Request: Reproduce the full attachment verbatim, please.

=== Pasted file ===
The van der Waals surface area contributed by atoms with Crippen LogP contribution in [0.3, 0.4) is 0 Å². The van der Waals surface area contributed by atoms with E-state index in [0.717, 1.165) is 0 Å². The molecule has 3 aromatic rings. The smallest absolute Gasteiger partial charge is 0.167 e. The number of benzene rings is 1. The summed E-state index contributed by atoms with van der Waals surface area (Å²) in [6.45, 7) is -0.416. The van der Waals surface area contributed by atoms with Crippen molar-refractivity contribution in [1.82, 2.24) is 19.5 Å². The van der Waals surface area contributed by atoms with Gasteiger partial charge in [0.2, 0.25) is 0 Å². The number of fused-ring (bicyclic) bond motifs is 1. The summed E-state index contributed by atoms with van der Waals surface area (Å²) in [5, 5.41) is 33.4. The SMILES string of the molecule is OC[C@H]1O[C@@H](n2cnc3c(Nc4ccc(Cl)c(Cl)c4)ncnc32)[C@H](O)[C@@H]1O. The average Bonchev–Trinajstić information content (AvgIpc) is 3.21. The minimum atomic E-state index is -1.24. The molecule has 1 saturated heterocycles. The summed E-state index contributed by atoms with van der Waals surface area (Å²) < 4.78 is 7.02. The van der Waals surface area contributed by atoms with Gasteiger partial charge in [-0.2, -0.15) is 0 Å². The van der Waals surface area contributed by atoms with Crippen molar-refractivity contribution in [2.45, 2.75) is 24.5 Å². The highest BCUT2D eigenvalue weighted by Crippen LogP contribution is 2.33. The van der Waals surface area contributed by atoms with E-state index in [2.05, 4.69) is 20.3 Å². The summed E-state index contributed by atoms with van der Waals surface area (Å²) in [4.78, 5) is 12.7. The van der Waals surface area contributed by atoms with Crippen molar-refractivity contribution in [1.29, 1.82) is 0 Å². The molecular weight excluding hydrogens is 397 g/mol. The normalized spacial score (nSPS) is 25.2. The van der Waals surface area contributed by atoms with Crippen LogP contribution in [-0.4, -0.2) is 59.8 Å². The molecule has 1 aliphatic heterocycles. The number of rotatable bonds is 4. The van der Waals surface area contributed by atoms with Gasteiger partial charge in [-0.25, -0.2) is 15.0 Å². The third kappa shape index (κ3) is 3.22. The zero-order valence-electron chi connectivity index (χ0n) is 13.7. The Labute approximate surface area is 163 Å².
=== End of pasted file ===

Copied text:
The van der Waals surface area contributed by atoms with Crippen LogP contribution in [0.3, 0.4) is 0 Å². The van der Waals surface area contributed by atoms with E-state index in [0.717, 1.165) is 0 Å². The molecule has 3 aromatic rings. The smallest absolute Gasteiger partial charge is 0.167 e. The number of benzene rings is 1. The summed E-state index contributed by atoms with van der Waals surface area (Å²) in [6.45, 7) is -0.416. The van der Waals surface area contributed by atoms with Crippen molar-refractivity contribution in [1.82, 2.24) is 19.5 Å². The van der Waals surface area contributed by atoms with Gasteiger partial charge in [0.2, 0.25) is 0 Å². The number of fused-ring (bicyclic) bond motifs is 1. The summed E-state index contributed by atoms with van der Waals surface area (Å²) in [5, 5.41) is 33.4. The SMILES string of the molecule is OC[C@H]1O[C@@H](n2cnc3c(Nc4ccc(Cl)c(Cl)c4)ncnc32)[C@H](O)[C@@H]1O. The average Bonchev–Trinajstić information content (AvgIpc) is 3.21. The minimum atomic E-state index is -1.24. The molecule has 1 saturated heterocycles. The summed E-state index contributed by atoms with van der Waals surface area (Å²) < 4.78 is 7.02. The van der Waals surface area contributed by atoms with Gasteiger partial charge in [-0.2, -0.15) is 0 Å². The van der Waals surface area contributed by atoms with Crippen molar-refractivity contribution in [2.45, 2.75) is 24.5 Å². The highest BCUT2D eigenvalue weighted by Crippen LogP contribution is 2.33. The van der Waals surface area contributed by atoms with E-state index in [2.05, 4.69) is 20.3 Å². The summed E-state index contributed by atoms with van der Waals surface area (Å²) in [4.78, 5) is 12.7. The van der Waals surface area contributed by atoms with Crippen molar-refractivity contribution in [1.29, 1.82) is 0 Å². The molecular weight excluding hydrogens is 397 g/mol. The normalized spacial score (nSPS) is 25.2. The van der Waals surface area contributed by atoms with Crippen LogP contribution in [-0.4, -0.2) is 59.8 Å². The molecule has 1 aliphatic heterocycles. The number of rotatable bonds is 4. The van der Waals surface area contributed by atoms with Gasteiger partial charge in [-0.25, -0.2) is 15.0 Å². The third kappa shape index (κ3) is 3.22. The zero-order valence-electron chi connectivity index (χ0n) is 13.7. The Labute approximate surface area is 163 Å².